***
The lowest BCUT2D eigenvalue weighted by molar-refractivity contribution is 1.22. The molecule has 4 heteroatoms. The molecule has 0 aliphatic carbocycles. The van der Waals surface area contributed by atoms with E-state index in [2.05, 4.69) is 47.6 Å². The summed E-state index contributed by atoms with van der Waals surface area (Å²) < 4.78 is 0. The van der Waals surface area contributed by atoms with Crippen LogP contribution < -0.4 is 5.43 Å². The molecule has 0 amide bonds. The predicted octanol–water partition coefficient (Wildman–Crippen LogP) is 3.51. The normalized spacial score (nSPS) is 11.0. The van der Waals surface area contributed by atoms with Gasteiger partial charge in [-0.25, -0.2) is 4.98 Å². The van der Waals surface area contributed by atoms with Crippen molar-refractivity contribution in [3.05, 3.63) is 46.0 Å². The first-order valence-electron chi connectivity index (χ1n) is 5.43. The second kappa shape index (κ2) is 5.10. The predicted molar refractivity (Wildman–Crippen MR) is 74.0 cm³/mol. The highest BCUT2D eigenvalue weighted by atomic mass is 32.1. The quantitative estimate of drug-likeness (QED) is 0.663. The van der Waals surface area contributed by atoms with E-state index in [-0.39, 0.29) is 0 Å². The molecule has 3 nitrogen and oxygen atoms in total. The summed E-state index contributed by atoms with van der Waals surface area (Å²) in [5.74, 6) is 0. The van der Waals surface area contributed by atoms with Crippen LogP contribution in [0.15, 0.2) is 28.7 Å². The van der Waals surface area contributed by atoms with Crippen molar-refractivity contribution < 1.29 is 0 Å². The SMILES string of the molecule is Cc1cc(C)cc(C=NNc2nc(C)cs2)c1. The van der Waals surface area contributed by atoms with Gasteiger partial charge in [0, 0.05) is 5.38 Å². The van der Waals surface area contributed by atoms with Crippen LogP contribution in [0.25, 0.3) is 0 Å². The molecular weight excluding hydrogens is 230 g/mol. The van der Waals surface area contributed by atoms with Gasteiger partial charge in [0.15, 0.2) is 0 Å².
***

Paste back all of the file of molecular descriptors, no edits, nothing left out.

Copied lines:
The lowest BCUT2D eigenvalue weighted by molar-refractivity contribution is 1.22. The molecule has 4 heteroatoms. The molecule has 0 aliphatic carbocycles. The van der Waals surface area contributed by atoms with E-state index in [2.05, 4.69) is 47.6 Å². The summed E-state index contributed by atoms with van der Waals surface area (Å²) < 4.78 is 0. The van der Waals surface area contributed by atoms with Crippen LogP contribution < -0.4 is 5.43 Å². The molecule has 0 amide bonds. The predicted octanol–water partition coefficient (Wildman–Crippen LogP) is 3.51. The normalized spacial score (nSPS) is 11.0. The van der Waals surface area contributed by atoms with Gasteiger partial charge in [-0.25, -0.2) is 4.98 Å². The van der Waals surface area contributed by atoms with Crippen molar-refractivity contribution in [3.05, 3.63) is 46.0 Å². The first-order valence-electron chi connectivity index (χ1n) is 5.43. The second kappa shape index (κ2) is 5.10. The predicted molar refractivity (Wildman–Crippen MR) is 74.0 cm³/mol. The highest BCUT2D eigenvalue weighted by atomic mass is 32.1. The quantitative estimate of drug-likeness (QED) is 0.663. The van der Waals surface area contributed by atoms with E-state index in [-0.39, 0.29) is 0 Å². The molecule has 3 nitrogen and oxygen atoms in total. The summed E-state index contributed by atoms with van der Waals surface area (Å²) in [5.74, 6) is 0. The van der Waals surface area contributed by atoms with Crippen LogP contribution in [0.15, 0.2) is 28.7 Å². The van der Waals surface area contributed by atoms with Crippen molar-refractivity contribution < 1.29 is 0 Å². The SMILES string of the molecule is Cc1cc(C)cc(C=NNc2nc(C)cs2)c1. The van der Waals surface area contributed by atoms with Gasteiger partial charge in [0, 0.05) is 5.38 Å². The van der Waals surface area contributed by atoms with Crippen LogP contribution in [0.25, 0.3) is 0 Å². The molecular weight excluding hydrogens is 230 g/mol. The van der Waals surface area contributed by atoms with Gasteiger partial charge in [0.15, 0.2) is 0 Å².